7 Ways to Make Your LastPass Account Even More Secure

So you know you should be using strong passwords to protect your online accounts. And you ran the LastPass Security Challenge to help you keep improving your passwords. But did you know there are even more security features in LastPass that can help you better protect your account and the data you store in it? Check out these seven security features, and challenge yourself to enable at least one today:

1. Lock Down Your Account with Multifactor Authentication

Multifactor authentication, or two-factor authentication, requires that a second piece of information be entered before allowing access to your account. This essentially creates another barrier to entry if someone’s trying to gain unauthorized access to your account.

LastPass supports 10 multifactor authentication options, so choose the one that works best for your workflow and enable it in your LastPass Settings in your vault. If you have a smartphone, we recommend checking out Duo Security, Toopher, or Google Authenticator. For LastPass Premium users, we recommend checking out the YubiKey.

2. Restrict Access to A Specific Country

Lock down your account by only allowing access from a specific country or countries. For example, if you only ever login from the US, then you would restrict access to the US. Open the “Settings” menu in your LastPass vault to adjust your restrictions. If you plan to travel, just be sure to add any new countries before you leave, and remove them when you return!

3. Logoff Automatically When You’re No Longer Browsing

Keep your LastPass account safe from prying eyes by setting it to logoff automatically. In the LastPass browser extension icon, you can launch the Preferences menu to enable the autologoff options. You can set LastPass to logoff automatically after a set period of time when the browser is either closed or goes idle.

4. Reprompt for the Master Password

LastPass can also prompt you for your master password when you take specific actions (viewing a password, editing secure notes, etc) or when you’re launching specific websites (such as banking or billing logins). The password prompts help protect your account from prying eyes, should someone start browsing while you’re still logged in to LastPass. Turn these prompts on in the LastPass Settings menu from your vault, or edit a specific login in your vault to reprompt on a site-by-site basis.

5. Monitor Account Activity with Security Notifications

LastPass can alert you to certain actions taken within your account, which can help you confirm changes you made as well as identify any unauthorized access to your data. In the Settings menu in your vault, go to the “Security” tab to manage your email preferences, where you can enable the alerts for master password changes, email address changes, site login username or password changes, and more.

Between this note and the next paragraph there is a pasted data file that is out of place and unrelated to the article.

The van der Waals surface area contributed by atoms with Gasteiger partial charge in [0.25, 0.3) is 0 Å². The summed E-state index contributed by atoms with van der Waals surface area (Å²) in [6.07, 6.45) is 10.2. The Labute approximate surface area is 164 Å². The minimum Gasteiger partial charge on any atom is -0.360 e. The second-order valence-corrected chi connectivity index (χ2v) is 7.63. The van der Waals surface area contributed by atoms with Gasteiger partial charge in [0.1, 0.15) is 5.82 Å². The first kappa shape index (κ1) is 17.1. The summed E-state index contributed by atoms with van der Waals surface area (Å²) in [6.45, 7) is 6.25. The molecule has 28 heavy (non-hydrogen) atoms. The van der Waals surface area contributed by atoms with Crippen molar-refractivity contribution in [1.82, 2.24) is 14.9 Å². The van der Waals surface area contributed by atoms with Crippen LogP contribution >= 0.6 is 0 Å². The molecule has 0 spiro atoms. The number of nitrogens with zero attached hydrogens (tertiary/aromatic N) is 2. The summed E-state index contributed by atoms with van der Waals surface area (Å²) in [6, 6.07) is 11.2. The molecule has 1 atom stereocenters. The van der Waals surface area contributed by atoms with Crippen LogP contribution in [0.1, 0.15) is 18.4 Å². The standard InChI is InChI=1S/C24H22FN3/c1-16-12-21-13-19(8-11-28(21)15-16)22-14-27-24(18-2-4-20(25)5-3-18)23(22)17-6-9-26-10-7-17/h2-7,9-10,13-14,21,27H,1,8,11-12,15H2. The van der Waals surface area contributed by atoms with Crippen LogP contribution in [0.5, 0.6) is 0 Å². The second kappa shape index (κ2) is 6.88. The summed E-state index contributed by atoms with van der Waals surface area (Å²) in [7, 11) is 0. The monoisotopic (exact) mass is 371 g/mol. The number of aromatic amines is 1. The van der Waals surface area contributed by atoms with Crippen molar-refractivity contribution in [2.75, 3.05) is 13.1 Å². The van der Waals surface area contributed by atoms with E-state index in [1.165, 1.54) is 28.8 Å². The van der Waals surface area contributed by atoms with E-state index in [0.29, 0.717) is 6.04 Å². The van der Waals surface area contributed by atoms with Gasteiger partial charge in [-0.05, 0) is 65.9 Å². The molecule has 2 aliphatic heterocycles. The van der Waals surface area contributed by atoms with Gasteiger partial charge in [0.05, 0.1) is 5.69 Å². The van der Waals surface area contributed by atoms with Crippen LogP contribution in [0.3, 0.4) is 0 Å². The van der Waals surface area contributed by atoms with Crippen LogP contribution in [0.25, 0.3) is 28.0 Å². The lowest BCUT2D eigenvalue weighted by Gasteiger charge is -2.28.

6. Keep LastPass Activity Hidden with a Secret Email Address

Rather than have LastPass send critical account notifications to your primary email address, you can set up a secondary, secret email address that is only used as a security email for LastPass.

Once you add this email address in your Settings under the “Security” tab, this means that any sensitive notifications, such as those for account recovery or disabling multifactor authentication, will be sent to the security email address rather than your primary email address. So even if someone gets access to your primary email address, they won’t be able to login to LastPass if you’ve locked it down with a strong master password, multifactor authentication, and an obscure security email address.

7. Combat Keylogging with One Time Passwords

If you know you’ll be traveling or using an untrusted computer, like that in a library, hotel, or even at a friend’s, use a “throwaway” password to login to your account. The throwaway password, or one time password, works exactly like it sounds – the password that’s generated for you can only be used to login to your account once.

Generate the throwaway passwords by clicking the menu at the top right of your vault and launching the one time passwords page. You can generate as many as you need and print off the list to be carried with you. When you login at www.LastPass.com you can choose the One Time Password login option, and type in one of the OTPs. This protects you from keylogging by allowing you to bypass entering your master password with the secure one time password.

28 Comments

  • Anonymous says:

    #7 One-time passwords has a major deficiency and is, in my view, too unsafe the way Lastpass implement it. They should do it the way Fastmail.fm do – that is, allow the user to generate the one-time password list but to specify a prefix and a suffix character string that is not printed, but that the user must add to the printed one-time password to make up the full password. This is very simple and would render the possession of the one-time password list useless to an unauthorised person.
    I have suggested this to Lastpass in the past but it seems they are tone deaf. And I don’t see any evidence that Lastpass are reading this thread, so I’m probably wasting my time again.

  • amin says:

    why you wont add add lastpass extension to google chrome!?
    google Chrome accept extensions now!
    im a premium user and want to use it in my chrome!
    most people dont use safari!